I've been given a few moments to explain my work to you. I wear several hats: entrepreneur, activist, science fiction writer, and campaigning journalist. Like education, vocation isn't a discrete silo, but rather a spectrum of activities in service of a larger cause and vision. The cause and vision that I've made my own is to fight for a free, open infrastructure for the information society.
"Information Society" is a term that gets tossed around a lot as though everyone agrees on what it means, and that's a sure sign that *no one* agrees on what it means. I'll tell what I think it means. It means a society where everything we own is made out of networked computers. Not just in the trivial sense that all the devices we own are just PCs in funny boxes — your TV, phone, cable box, games console, camera, CCTV and alarm clock are made out of PC parts, running PC operating systems, using Internet protocols to talk with one another. But increasingly, cars and houses are networked PCs we put our bodies into. Prostheses, from hearing aids to cochlear implants, pacemakers to robotic limbs — they're PCs we insert into our bodies, sometimes so permanently that they can't be removed without general anaesthesia.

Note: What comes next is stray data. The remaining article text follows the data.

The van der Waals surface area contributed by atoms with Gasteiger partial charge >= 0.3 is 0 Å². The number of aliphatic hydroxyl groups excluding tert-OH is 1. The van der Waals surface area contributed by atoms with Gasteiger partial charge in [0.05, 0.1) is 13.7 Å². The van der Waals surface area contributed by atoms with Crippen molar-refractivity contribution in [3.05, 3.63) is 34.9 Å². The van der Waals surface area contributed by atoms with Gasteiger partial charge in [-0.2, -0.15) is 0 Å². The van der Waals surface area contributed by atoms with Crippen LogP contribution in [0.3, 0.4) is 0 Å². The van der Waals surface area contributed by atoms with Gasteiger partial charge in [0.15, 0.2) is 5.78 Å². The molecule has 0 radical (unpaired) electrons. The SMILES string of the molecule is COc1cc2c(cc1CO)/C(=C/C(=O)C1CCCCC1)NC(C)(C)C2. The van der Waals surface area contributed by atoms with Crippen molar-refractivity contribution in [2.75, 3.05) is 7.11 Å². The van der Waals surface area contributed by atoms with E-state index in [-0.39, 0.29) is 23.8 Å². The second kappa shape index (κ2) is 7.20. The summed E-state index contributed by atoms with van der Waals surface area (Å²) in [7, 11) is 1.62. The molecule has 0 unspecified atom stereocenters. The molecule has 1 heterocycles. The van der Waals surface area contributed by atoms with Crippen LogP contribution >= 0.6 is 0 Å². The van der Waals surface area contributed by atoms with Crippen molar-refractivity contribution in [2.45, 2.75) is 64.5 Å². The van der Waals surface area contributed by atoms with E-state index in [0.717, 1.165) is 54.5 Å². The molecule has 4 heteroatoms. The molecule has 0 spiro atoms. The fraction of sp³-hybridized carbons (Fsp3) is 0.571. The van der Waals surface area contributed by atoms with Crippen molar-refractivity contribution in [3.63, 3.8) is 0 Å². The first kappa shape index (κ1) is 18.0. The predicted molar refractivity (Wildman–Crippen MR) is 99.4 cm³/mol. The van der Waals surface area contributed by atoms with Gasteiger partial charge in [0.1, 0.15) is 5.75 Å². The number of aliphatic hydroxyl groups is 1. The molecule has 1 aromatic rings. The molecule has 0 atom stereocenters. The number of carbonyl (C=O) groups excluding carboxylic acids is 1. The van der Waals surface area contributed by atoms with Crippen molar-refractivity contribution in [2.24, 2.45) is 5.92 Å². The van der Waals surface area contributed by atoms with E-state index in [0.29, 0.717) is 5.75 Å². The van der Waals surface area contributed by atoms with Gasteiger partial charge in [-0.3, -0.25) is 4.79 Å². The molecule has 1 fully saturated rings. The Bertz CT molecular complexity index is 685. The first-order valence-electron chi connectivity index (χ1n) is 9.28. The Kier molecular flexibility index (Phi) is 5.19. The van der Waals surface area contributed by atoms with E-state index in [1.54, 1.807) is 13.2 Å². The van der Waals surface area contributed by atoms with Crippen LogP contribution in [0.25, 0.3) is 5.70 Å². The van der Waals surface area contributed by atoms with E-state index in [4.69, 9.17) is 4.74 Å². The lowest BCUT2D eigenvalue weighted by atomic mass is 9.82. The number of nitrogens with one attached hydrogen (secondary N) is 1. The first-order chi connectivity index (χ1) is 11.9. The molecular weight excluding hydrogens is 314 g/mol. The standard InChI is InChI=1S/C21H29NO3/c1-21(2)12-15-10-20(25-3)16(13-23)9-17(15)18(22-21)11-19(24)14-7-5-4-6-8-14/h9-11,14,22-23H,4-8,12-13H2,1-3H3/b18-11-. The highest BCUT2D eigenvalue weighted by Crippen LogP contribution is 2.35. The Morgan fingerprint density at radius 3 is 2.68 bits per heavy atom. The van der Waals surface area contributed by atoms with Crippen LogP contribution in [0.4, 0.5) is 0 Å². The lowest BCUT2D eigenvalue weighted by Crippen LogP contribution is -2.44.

Networks — by which I mean the Internet, which is like some ancient god with a thousand faces and guises, but which is actually a single, sprawling network that appears to different people and societies in different garb — are the most significant means of changing our social circumstances. The UK Champion for Digital Inclusion, Martha Lane Fox, commissioned a PriceWaterhouseCooper study on the impact of Internet access on the poorest and most vulnerable families in the UK. The study concluded that families with network access have better outcomes on every social axis, from nutrition to employment, from education and social mobility to civil engagement and political awareness. Simply put, the Internet is a single wire that delivers freedom of speech, freedom of assembly, freedom of the press, and access to nutrition, education, employment, politics, and community.
As governments and regulators consider the policy of the Internet and the PC, they operate like the blind men and the elephant: "I'm not regulating the Internet, I'm fighting piracy!" or "I'm not regulating the Internet, I'm hunting paedophiles" or "I'm not regulating the PC, I'm protecting the BBC's ability to get American TV networks to license sit-coms to them" or "I'm not regulating the PC, I'm trying to help companies like Apple protect their App store."